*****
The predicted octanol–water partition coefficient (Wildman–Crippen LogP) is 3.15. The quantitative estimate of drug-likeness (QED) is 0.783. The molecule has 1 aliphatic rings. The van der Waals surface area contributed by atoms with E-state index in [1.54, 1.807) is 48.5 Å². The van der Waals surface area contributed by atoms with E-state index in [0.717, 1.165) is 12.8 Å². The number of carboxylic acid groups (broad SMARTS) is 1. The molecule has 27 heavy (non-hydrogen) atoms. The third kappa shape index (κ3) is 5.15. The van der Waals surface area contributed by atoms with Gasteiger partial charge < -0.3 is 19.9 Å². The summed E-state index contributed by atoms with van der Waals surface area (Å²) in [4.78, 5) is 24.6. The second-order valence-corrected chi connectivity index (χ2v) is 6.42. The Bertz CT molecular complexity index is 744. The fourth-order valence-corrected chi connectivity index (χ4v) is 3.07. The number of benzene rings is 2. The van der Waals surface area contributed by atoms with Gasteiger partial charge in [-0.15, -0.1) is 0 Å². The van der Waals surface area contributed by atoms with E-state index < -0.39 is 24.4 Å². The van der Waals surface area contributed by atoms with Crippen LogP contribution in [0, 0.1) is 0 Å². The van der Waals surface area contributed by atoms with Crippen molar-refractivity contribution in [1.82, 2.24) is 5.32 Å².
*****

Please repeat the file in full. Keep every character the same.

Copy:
The predicted octanol–water partition coefficient (Wildman–Crippen LogP) is 3.15. The quantitative estimate of drug-likeness (QED) is 0.783. The molecule has 1 aliphatic rings. The van der Waals surface area contributed by atoms with E-state index in [1.54, 1.807) is 48.5 Å². The van der Waals surface area contributed by atoms with E-state index in [0.717, 1.165) is 12.8 Å². The number of carboxylic acid groups (broad SMARTS) is 1. The molecule has 27 heavy (non-hydrogen) atoms. The third kappa shape index (κ3) is 5.15. The van der Waals surface area contributed by atoms with Gasteiger partial charge < -0.3 is 19.9 Å². The summed E-state index contributed by atoms with van der Waals surface area (Å²) in [4.78, 5) is 24.6. The second-order valence-corrected chi connectivity index (χ2v) is 6.42. The Bertz CT molecular complexity index is 744. The fourth-order valence-corrected chi connectivity index (χ4v) is 3.07. The number of benzene rings is 2. The van der Waals surface area contributed by atoms with Gasteiger partial charge in [-0.15, -0.1) is 0 Å². The van der Waals surface area contributed by atoms with E-state index < -0.39 is 24.4 Å². The van der Waals surface area contributed by atoms with Crippen LogP contribution in [0, 0.1) is 0 Å². The van der Waals surface area contributed by atoms with Crippen molar-refractivity contribution in [1.82, 2.24) is 5.32 Å².